"She has made our lives a whole 'nother ballgame," Dottie Ward, a dancer with the group Ryan's Rebels, said before a recent rehearsal. "It's something we never had in our lives before."

Ward, who during her younger years watched Ryan in the movies, said that when she first heard Ryan was teaching classes, she couldn't get to the studio fast enough.

"I couldn't believe it," Ward said. "She out-danced them all."

Even today, Jackie McDanile, a 63-year-old dancer with the TNT's, said, "When she goes onstage, that spotlight goes on, she just glows."

Tap, tap, tap

Ryan was born in Long Beach, Calif., in 1924 to parents who were ballroom dancers, but had never danced professionally.

At age 2, her mother placed her in dance lessons.

Ryan's father worked as a superintendent at a hotel in San Diego and her mother checked hats to pay for Ryan's lessons.

"My mom always said, 'You're going to be somebody,' " Ryan said. "She started me young and kept at it."

By age 5 Ryan's mother had taken her to Hollywood, where Ryan appeared in 15- to 20-minute movie shorts. When they ran out of money the two headed back to San Diego, only to return to Hollywood five years later with the financial backing of someone who knew Ryan's talents.

Back in Hollywood she was enrolled in Hollywood Professional School, and at age 10 appeared in her first movie musical, "Top of the Town."

A few years later Ryan went to New York to dance in the musical revue "Meet the People." When she returned to Los Angeles at age 16, she was paired with O'Connor.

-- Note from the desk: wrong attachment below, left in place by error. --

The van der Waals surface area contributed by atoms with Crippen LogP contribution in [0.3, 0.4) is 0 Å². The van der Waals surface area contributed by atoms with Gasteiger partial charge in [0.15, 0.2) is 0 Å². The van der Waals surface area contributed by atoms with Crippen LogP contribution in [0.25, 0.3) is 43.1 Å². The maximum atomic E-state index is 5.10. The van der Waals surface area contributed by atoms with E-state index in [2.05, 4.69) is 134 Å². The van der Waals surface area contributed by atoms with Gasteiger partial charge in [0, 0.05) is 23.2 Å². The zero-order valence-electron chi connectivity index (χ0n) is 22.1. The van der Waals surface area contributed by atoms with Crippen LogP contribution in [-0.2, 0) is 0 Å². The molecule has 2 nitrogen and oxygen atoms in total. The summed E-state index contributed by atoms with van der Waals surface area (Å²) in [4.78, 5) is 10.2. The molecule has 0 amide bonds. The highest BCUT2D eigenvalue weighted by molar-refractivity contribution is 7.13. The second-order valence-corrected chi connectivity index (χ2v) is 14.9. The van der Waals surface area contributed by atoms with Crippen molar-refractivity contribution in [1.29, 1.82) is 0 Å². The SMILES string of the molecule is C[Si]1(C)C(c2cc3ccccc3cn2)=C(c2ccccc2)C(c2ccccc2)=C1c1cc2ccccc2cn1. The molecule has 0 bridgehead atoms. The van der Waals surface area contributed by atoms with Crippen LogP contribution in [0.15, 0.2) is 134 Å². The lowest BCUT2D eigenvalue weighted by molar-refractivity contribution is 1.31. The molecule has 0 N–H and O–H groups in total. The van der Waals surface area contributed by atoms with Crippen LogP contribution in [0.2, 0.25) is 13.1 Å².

"I didn't want to dance with him at all," Ryan said. "He wasn't the best dancer. He'll tell you."

But their dancing caught the eyes of the producers and the two went on to star in 14 movies together.

Later, Ryan teamed with husband Ray McDonald and performed at such venues as the London Palladium. The duo also visited Las Vegas during the 1950s where they performed at Hotel El Rancho Las Vegas and the Thunderbird hotel.

In 1958 Ryan retired with her family to Hawaii, only to end up teaching dance and spending seven years on "Hawaii Five-0."

No retiring

Ryan moved to Las Vegas in 1981 to be close to her parents. Her legend as a dance teacher began shortly after.

To keep in shape Ryan began practicing tap on the racquetball courts of the Sporting House on South Industrial Road.

Eventually, women working out at the club would peek their heads in and ask Ryan what she was doing.

Before long Ryan was teaching them tap. Eventually that same group of women would form into the dance troupe the TNT's. Other groups would follow.

"We told her she couldn't quit," Cushman said. "She has to keep teaching until we're her age. So there's no way she can get away from it."

Counting up the years, that would make Ryan about 120 when she retires, which Ryan believes won't be a problem.

Stretching out her arms, Ryan, who compares her life to that of a Broadway show broken down into acts, explained with the same exuberance she carries on stage, "This is my big finale."

With a laugh, she added, "My tombstone will say, 'Tapped out.' "